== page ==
THE cautionary announcements issued by Altech and its parent, Altron, on Friday last week have sparked speculation that a consolidation into one listing could be on the cards.
On Friday, Altech and Altron issued separate cautionary announcements warning investors that they had entered into negotiations that may affect their share prices. Speculation is rife that Altron could once again put in an offer to buy out minority shareholders in Altech. Altron owns 56.48% of Altech.
Altech would not comment because it is in a closed period.
In 2007, Altron made a R4.8bn offer to buy out minority shareholders in Altech and technology firm Bytes to create a single point of entry into the Altron Group, headed by Robert Venter.
While the Bytes transaction went through, the Altech deal was thwarted by the Public Investment Corporation (PIC), which raised concerns about Altron’s lack of transformation. The PIC said it was against the deal because Altron was going to give it nonvoting shares, which would have disempowered "us in assisting Altron’s transformation endeavours".
Altron now has a transformation programme to address the elements of the black economic empowerment codes.
Irnest Kaplan, MD of Kaplan Equity Analysts, said there was a possibility that Altron could be looking at buying out minority shareholders. He said if that was the case, the timing was ideal, given that Altech’s share price was low compared to six years ago when Altron first attempted to buy out minority shareholders. The share price also saw some declines in the past few months.
"A couple of years ago the share price was flying high and it would have been (expensive) to do the deal," said Mr Kaplan.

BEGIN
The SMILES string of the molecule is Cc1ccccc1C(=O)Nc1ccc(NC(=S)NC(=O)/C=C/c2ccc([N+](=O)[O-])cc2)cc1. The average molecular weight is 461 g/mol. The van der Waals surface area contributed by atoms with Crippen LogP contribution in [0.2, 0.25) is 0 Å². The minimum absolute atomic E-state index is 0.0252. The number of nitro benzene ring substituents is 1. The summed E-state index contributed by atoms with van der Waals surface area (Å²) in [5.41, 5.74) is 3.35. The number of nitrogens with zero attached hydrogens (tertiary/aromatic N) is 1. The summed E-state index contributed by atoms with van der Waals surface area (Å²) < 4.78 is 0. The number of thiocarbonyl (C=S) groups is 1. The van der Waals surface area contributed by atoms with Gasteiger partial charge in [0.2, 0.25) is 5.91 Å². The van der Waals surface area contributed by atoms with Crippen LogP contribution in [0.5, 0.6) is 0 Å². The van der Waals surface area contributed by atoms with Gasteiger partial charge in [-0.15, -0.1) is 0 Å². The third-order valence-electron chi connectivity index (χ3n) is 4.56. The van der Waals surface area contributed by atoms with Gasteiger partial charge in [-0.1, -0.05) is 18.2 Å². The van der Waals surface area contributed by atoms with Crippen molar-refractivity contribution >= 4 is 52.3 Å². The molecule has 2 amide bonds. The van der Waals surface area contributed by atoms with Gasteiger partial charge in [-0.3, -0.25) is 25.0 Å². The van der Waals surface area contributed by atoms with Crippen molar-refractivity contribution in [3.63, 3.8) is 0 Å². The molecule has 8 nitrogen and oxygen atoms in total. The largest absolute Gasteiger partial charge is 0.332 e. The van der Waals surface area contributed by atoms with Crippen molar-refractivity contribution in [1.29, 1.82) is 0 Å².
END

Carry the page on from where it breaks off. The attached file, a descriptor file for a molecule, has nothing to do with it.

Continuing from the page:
He said the price-to-earnings ratio of both companies was similar, making a share deal possible. Moreover, Mr Kaplan said the market had expected this as Altron had said previously that, when the time was right, it would pursue the deal again.
Warwick Lucas, a fund manager at Imara SP Reid, said the deal might be on the table given the way the companies’ share prices had been behaving.
Mr Lucas said Altech’s weak financial performance in recent years could have led to Altron’s decision to put in an offer to buy out minority shareholders.
"The recent performance of Altech is nothing to be pleased about," he said.
In recent years, Altech has been reporting substantial declines in earnings because of poor performance from its East and West Africa operations, which have since been sold. It entered East Africa with the hope of taking advantage of the business opportunities brought by the undersea telecommunication cables.
Altech CEO Craig Venter said this month, after the company completed the sale of its East Africa business to Liquid Telecommunications, that although "our initial foray into East Africa was immensely successful, as shareholders are aware in recent years these activities have been problematic and unprofitable. I promised an effective solution and I believe the Liquid transaction opens a positive new chapter for Altech, in partnership with a group with proven expertise in its sector."
Altech jumped 7.3% to R38.59 on Friday after the negotiations were announced, and gained a further 0.41% to close at R38.75 on Monday, while Altron remained nearly flat at R21.70.